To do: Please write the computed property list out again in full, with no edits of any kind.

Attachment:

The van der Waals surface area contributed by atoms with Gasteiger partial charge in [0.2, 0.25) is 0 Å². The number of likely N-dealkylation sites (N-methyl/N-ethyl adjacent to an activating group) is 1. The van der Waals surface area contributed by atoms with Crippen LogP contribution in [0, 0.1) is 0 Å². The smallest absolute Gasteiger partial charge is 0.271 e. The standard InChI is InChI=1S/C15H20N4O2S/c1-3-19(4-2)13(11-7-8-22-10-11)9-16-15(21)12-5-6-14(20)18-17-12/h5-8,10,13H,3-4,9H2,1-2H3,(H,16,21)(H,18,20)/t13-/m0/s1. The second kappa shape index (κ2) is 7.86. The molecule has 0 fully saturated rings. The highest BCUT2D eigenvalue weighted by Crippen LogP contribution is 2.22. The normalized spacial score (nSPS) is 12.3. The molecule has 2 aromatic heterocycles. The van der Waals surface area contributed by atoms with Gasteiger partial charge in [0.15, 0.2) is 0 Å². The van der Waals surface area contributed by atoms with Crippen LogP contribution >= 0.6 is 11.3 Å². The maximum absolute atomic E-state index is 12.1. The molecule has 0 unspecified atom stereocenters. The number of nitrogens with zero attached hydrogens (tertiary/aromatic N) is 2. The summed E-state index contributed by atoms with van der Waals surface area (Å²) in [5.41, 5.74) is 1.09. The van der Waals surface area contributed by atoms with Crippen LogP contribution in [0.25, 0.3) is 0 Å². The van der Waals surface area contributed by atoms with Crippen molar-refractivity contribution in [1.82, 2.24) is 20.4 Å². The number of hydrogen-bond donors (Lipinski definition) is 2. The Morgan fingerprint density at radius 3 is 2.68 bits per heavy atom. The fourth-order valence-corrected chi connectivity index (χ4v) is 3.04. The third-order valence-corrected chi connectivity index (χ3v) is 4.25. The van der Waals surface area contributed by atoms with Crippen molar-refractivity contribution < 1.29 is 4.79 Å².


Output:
The van der Waals surface area contributed by atoms with Gasteiger partial charge in [0.2, 0.25) is 0 Å². The number of likely N-dealkylation sites (N-methyl/N-ethyl adjacent to an activating group) is 1. The van der Waals surface area contributed by atoms with Crippen LogP contribution in [0, 0.1) is 0 Å². The smallest absolute Gasteiger partial charge is 0.271 e. The standard InChI is InChI=1S/C15H20N4O2S/c1-3-19(4-2)13(11-7-8-22-10-11)9-16-15(21)12-5-6-14(20)18-17-12/h5-8,10,13H,3-4,9H2,1-2H3,(H,16,21)(H,18,20)/t13-/m0/s1. The second kappa shape index (κ2) is 7.86. The molecule has 0 fully saturated rings. The highest BCUT2D eigenvalue weighted by Crippen LogP contribution is 2.22. The normalized spacial score (nSPS) is 12.3. The molecule has 2 aromatic heterocycles. The van der Waals surface area contributed by atoms with Gasteiger partial charge in [0.15, 0.2) is 0 Å². The van der Waals surface area contributed by atoms with Crippen LogP contribution >= 0.6 is 11.3 Å². The maximum absolute atomic E-state index is 12.1. The molecule has 0 unspecified atom stereocenters. The number of nitrogens with zero attached hydrogens (tertiary/aromatic N) is 2. The summed E-state index contributed by atoms with van der Waals surface area (Å²) in [5.41, 5.74) is 1.09. The van der Waals surface area contributed by atoms with Crippen LogP contribution in [0.25, 0.3) is 0 Å². The van der Waals surface area contributed by atoms with Crippen molar-refractivity contribution in [1.82, 2.24) is 20.4 Å². The number of hydrogen-bond donors (Lipinski definition) is 2. The Morgan fingerprint density at radius 3 is 2.68 bits per heavy atom. The fourth-order valence-corrected chi connectivity index (χ4v) is 3.04. The third-order valence-corrected chi connectivity index (χ3v) is 4.25. The van der Waals surface area contributed by atoms with Crippen molar-refractivity contribution < 1.29 is 4.79 Å².